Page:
JPMorgan Gave Risk Oversight to Museum Head-good enough?
The three directors who oversee risk at JPMorgan Chase & Co. (JPM) (JPM) include a museum head who sat on American International Group Inc.’s governance committee in 2008, the grandson of a billionaire and the chief executive officer of a company that makes flight controls and work boots.
What the risk committee of the biggest U.S. lender lacks, and what the five next largest competitors have, are directors who worked at a bank or as financial risk managers. The only member with any Wall Street experience, James Crown, hasn’t been employed in the industry for more than 25 years.
“It seems hard to believe that this is good enough,” said Anat Admati, a professor of finance at Stanford University who studies corporate governance. “It’s a massive task to watch the risk of JPMorgan.”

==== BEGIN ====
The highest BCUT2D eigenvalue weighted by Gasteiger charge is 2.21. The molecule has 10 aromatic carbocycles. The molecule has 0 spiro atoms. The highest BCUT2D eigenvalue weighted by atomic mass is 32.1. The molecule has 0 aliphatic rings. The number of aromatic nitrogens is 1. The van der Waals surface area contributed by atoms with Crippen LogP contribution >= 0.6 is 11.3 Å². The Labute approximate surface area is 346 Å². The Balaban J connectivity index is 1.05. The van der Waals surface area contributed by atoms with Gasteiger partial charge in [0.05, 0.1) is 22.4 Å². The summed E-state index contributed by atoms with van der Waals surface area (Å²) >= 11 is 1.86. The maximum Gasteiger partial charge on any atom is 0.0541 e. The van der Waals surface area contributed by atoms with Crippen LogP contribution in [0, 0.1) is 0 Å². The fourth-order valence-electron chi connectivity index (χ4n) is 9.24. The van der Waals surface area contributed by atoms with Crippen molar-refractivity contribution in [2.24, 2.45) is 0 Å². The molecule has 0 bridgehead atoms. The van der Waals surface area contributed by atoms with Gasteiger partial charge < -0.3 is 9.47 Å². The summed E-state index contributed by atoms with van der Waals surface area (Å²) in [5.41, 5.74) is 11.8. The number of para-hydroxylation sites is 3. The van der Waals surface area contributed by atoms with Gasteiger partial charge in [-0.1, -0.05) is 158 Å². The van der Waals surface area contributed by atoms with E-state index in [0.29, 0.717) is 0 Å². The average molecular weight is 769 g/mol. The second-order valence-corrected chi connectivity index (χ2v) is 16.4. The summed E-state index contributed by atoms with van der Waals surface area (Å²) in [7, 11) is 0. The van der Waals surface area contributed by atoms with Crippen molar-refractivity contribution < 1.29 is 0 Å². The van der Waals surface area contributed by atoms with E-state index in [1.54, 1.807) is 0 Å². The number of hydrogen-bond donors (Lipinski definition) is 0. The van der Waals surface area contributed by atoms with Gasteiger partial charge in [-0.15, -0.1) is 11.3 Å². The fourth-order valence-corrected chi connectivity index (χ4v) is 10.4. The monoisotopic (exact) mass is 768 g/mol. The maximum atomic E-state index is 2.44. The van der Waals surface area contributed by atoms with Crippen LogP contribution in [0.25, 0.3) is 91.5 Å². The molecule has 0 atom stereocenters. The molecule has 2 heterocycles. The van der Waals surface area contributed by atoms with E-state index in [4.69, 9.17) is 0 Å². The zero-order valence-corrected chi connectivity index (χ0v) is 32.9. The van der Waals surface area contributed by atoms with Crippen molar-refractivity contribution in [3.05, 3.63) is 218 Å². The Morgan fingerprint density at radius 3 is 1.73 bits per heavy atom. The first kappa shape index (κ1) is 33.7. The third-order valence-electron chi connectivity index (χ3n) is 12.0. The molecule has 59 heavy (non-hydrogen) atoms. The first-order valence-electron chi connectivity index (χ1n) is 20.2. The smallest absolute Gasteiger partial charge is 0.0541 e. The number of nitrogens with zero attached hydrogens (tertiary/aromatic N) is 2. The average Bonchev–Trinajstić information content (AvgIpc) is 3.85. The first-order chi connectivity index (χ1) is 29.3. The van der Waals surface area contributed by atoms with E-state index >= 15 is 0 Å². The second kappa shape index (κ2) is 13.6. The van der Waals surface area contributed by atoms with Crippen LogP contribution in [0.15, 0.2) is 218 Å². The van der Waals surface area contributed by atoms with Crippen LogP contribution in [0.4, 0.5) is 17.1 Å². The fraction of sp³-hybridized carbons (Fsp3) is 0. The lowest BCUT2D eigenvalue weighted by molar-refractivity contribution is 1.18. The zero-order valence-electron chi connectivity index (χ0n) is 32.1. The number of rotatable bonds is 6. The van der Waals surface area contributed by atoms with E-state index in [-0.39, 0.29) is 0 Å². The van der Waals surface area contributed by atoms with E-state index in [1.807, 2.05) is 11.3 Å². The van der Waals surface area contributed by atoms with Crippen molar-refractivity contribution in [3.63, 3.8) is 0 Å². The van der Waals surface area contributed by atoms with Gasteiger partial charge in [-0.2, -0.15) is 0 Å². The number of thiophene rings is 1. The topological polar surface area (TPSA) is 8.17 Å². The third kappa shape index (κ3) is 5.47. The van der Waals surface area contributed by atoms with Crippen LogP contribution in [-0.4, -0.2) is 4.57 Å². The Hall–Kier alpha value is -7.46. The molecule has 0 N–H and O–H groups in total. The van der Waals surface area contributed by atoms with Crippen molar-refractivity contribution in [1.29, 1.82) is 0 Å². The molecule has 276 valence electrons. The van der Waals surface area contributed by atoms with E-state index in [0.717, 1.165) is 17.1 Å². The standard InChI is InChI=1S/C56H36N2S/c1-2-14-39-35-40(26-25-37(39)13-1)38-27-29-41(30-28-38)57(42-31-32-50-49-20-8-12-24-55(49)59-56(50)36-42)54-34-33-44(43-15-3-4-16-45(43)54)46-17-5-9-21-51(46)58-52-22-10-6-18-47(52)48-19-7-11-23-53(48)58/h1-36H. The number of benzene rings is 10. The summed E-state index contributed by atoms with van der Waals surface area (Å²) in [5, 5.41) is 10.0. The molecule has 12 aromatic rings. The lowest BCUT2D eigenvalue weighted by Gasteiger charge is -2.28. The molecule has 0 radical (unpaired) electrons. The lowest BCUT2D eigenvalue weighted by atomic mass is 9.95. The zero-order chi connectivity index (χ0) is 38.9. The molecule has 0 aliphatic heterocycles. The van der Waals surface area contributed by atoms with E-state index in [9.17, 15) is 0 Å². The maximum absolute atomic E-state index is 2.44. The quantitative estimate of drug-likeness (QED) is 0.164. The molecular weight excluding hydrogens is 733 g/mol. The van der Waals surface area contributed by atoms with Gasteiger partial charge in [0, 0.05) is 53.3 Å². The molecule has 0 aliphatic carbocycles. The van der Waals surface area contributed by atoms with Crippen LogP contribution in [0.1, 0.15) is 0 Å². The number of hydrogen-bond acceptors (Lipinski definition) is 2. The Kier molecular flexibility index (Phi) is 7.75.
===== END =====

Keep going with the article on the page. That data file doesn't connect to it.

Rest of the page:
The bank has been under siege since CEO Jamie Dimon said May 10 that the firm’s chief investment office suffered a $2 billion loss trading credit derivatives. He later called it “a Risk 101 mistake.” Shares of the New York-based company have fallen 17 percent since, and at least half a dozen agencies, including the U.S. Department of Justice and the Securities and Exchange Commission, are investigating.
The probes began after traders in the London office, which manages the bank’s excess cash, made wrong-way bets on illiquid credit derivatives, some of them so large they distorted market prices. Dimon transformed the division under Ina Drew, who resigned over the losses, from a sleepy haven for traders of U.S. Treasuries into a profit center with an increasing appetite for exotic wagers.
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